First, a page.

University of New Mexico graduate student Juan Carlos Romero, who was found shot to death on the sidewalk across from the campus early Tuesday, was passionate about teaching and wanted to be a philosophy professor, his sister told the Journal on Wednesday.
Victoria Sype said her brother lived near the university, and her family believes Romero, 26, had gone to get something to eat or drink when he was shot and killed on Stanford just south of Central around 3 a.m.
Police have released few details on his death, including why he may have been killed.
Officer Fred Duran, a spokesman for the Albuquerque Police Department, said police are still waiting for the autopsy to be completed, and he would not say if Romero’s death is being considered a homicide.
“The circumstances leading up to his death are unknown at this time,” Duran said Tuesday evening. He said there were no updates Wednesday.
But Sype said detectives told her and her parents that Romero had been shot and killed.
Romero graduated from St. Pius X High School in 2008 and studied economics, philosophy and fine art at UNM, receiving a bachelor’s degree. On Facebook, former classmates and friends posted tearful tributes throughout the day Wednesday after hearing about his death.
Sype said her brother hoped to pursue a career in higher education and worked for a nonprofit in Santa Fe.
“He would substitute at charter schools and a few elementary schools covering various subjects,” Sype said. “His ultimate goal was to be a university professor teaching philosophy.”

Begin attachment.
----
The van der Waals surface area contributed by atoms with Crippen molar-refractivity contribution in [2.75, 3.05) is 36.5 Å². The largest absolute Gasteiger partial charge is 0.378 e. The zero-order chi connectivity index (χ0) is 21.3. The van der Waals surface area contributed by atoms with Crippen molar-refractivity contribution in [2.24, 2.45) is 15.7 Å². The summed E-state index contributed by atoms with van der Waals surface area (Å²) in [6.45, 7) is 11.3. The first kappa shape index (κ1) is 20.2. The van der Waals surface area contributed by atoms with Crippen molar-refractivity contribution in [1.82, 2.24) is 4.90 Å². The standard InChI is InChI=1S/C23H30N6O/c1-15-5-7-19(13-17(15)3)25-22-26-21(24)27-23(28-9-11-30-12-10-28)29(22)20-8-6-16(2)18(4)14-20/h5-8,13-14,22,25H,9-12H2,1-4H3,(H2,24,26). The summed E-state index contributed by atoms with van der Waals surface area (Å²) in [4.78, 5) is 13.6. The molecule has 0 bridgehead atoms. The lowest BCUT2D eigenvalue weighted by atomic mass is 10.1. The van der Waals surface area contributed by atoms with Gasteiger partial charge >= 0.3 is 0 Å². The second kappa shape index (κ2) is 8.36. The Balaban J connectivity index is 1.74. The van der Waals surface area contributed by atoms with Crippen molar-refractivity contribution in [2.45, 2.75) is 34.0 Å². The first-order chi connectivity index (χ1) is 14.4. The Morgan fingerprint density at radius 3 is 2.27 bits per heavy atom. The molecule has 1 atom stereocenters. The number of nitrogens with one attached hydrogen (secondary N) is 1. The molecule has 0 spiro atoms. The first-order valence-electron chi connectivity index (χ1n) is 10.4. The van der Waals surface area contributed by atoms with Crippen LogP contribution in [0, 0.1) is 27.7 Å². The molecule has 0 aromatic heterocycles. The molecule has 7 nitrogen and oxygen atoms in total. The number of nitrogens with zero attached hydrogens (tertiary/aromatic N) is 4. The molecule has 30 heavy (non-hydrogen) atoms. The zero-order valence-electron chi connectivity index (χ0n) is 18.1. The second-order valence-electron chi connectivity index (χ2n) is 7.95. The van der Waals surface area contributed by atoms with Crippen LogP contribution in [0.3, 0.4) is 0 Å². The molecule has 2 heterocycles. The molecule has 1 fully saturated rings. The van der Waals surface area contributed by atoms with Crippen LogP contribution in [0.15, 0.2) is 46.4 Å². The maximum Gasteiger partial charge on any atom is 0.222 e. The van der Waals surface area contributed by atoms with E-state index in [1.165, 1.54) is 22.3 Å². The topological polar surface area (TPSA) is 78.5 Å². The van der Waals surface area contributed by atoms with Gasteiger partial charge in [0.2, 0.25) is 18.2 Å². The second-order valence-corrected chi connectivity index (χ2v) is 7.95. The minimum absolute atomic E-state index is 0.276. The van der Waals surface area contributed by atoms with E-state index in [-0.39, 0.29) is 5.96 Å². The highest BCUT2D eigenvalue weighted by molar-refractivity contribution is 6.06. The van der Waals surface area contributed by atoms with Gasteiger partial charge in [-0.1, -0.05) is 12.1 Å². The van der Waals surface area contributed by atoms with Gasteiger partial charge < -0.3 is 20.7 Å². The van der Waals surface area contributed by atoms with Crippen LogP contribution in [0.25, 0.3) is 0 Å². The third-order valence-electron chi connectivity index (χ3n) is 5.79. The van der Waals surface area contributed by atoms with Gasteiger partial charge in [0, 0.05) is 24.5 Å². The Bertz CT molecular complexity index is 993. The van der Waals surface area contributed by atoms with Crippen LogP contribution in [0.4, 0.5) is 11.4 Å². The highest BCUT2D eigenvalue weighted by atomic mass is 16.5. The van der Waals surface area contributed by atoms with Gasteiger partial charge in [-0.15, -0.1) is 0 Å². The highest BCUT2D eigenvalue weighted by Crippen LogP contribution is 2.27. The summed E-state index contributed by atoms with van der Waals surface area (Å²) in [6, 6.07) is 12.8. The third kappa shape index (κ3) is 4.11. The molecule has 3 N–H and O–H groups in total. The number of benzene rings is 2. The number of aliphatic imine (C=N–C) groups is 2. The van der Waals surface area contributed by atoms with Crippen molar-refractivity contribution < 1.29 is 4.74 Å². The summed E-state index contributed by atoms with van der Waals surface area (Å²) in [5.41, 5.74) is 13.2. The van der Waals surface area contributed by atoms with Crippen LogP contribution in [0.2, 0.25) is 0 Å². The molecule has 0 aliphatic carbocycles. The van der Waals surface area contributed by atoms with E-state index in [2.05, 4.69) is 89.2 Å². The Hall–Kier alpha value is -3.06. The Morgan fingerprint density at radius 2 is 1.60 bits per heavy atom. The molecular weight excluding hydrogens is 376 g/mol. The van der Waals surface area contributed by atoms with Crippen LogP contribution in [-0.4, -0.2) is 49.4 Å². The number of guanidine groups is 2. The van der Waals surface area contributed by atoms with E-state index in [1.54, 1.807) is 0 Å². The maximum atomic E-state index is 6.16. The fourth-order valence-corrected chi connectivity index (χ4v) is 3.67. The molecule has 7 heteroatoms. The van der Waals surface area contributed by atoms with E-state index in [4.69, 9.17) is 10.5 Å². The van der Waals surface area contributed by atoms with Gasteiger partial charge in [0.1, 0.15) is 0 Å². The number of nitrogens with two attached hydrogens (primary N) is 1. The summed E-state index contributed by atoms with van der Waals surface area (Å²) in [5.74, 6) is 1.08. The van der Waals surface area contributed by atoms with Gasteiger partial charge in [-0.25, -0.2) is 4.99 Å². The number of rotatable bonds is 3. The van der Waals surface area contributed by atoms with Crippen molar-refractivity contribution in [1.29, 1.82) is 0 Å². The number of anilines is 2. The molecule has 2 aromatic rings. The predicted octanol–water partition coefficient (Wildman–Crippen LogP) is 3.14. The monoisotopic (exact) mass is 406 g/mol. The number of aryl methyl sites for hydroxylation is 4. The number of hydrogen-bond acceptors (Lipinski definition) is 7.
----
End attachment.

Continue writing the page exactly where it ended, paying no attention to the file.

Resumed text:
Sype said her family is still in shock over her brother’s death, and she has trouble talking about him without breaking down in tears.
“He was a scholar, a dreamer, a goofball, but overall a brilliant young man,” she said. “Our primary concern is to understand what happened.”
Dianne Anderson, a UNM spokeswoman, said the dean of students will reach out to the family and community to offer support and assistance in the wake of Romero’s death.
A couple of blocks west of where Romero was shot, a man threatened a student with a gun Wednesday after the student refused to buy an internet router from him, according to an alert sent by UNM.
UNM police said there is no reason at this time to think the two incidents are connected.
This is the ninth homicide investigation in Albuquerque this year. Last year there were a total of 61 homicides in the city, a 20-year high.
U.S. Attorney Damon Martinez and numerous district attorneys, including Bernalillo County District Attorney Raúl Torrez, are holding a news conference today to address what Martinez called in a news release a “violent crime epidemic” in New Mexico.
By Wednesday afternoon, the crime scene tape on Stanford was gone and a steady stream of bike-riding commuters and students could be seen heading to and from class.
Susam Sapkota, a freshman at UNM, lives on the street and was awakened early Tuesday by detectives asking if he heard anything.
He said it’s frightening to know that something like that happened so close to home, and it’s made him think twice about going out late.
“I feel totally scared now,” Sapkota said.